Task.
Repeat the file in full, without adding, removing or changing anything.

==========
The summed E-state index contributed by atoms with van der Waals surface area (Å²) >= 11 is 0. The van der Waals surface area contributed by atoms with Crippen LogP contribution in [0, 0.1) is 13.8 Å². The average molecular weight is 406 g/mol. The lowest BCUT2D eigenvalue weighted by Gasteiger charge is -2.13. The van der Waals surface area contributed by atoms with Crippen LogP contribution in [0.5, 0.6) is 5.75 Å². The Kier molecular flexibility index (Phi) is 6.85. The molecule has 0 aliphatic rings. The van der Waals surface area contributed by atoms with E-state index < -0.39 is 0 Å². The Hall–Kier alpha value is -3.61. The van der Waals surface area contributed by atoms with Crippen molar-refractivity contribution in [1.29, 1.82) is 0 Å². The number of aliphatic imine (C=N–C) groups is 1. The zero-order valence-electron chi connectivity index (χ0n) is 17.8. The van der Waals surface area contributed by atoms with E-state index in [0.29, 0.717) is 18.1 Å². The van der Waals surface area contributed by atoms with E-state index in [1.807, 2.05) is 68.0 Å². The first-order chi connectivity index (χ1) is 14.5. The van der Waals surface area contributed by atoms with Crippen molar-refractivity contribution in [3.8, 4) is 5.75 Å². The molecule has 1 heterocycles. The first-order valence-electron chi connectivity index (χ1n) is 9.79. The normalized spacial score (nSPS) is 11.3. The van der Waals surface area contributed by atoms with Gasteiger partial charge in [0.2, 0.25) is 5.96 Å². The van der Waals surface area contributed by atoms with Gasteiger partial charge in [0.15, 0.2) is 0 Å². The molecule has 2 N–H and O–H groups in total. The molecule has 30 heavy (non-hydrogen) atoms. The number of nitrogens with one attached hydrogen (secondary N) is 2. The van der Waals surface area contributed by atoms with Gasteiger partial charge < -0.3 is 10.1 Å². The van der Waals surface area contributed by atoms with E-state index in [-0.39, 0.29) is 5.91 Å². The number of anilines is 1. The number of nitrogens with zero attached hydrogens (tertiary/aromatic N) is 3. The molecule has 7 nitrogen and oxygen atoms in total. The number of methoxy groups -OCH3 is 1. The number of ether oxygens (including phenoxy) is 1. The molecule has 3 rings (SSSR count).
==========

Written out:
The summed E-state index contributed by atoms with van der Waals surface area (Å²) >= 11 is 0. The van der Waals surface area contributed by atoms with Crippen LogP contribution in [0, 0.1) is 13.8 Å². The average molecular weight is 406 g/mol. The lowest BCUT2D eigenvalue weighted by Gasteiger charge is -2.13. The van der Waals surface area contributed by atoms with Crippen LogP contribution in [0.5, 0.6) is 5.75 Å². The Kier molecular flexibility index (Phi) is 6.85. The molecule has 0 aliphatic rings. The van der Waals surface area contributed by atoms with E-state index < -0.39 is 0 Å². The Hall–Kier alpha value is -3.61. The van der Waals surface area contributed by atoms with Crippen molar-refractivity contribution in [1.29, 1.82) is 0 Å². The number of aliphatic imine (C=N–C) groups is 1. The zero-order valence-electron chi connectivity index (χ0n) is 17.8. The van der Waals surface area contributed by atoms with E-state index in [0.29, 0.717) is 18.1 Å². The van der Waals surface area contributed by atoms with E-state index in [1.807, 2.05) is 68.0 Å². The first-order chi connectivity index (χ1) is 14.5. The van der Waals surface area contributed by atoms with Crippen molar-refractivity contribution in [3.8, 4) is 5.75 Å². The molecule has 1 heterocycles. The first-order valence-electron chi connectivity index (χ1n) is 9.79. The normalized spacial score (nSPS) is 11.3. The van der Waals surface area contributed by atoms with Gasteiger partial charge in [0.2, 0.25) is 5.96 Å². The van der Waals surface area contributed by atoms with Gasteiger partial charge in [0.15, 0.2) is 0 Å². The molecule has 2 N–H and O–H groups in total. The molecule has 30 heavy (non-hydrogen) atoms. The number of nitrogens with one attached hydrogen (secondary N) is 2. The van der Waals surface area contributed by atoms with Gasteiger partial charge < -0.3 is 10.1 Å². The van der Waals surface area contributed by atoms with E-state index in [-0.39, 0.29) is 5.91 Å². The number of anilines is 1. The number of nitrogens with zero attached hydrogens (tertiary/aromatic N) is 3. The molecule has 7 nitrogen and oxygen atoms in total. The number of methoxy groups -OCH3 is 1. The number of ether oxygens (including phenoxy) is 1. The molecule has 3 rings (SSSR count).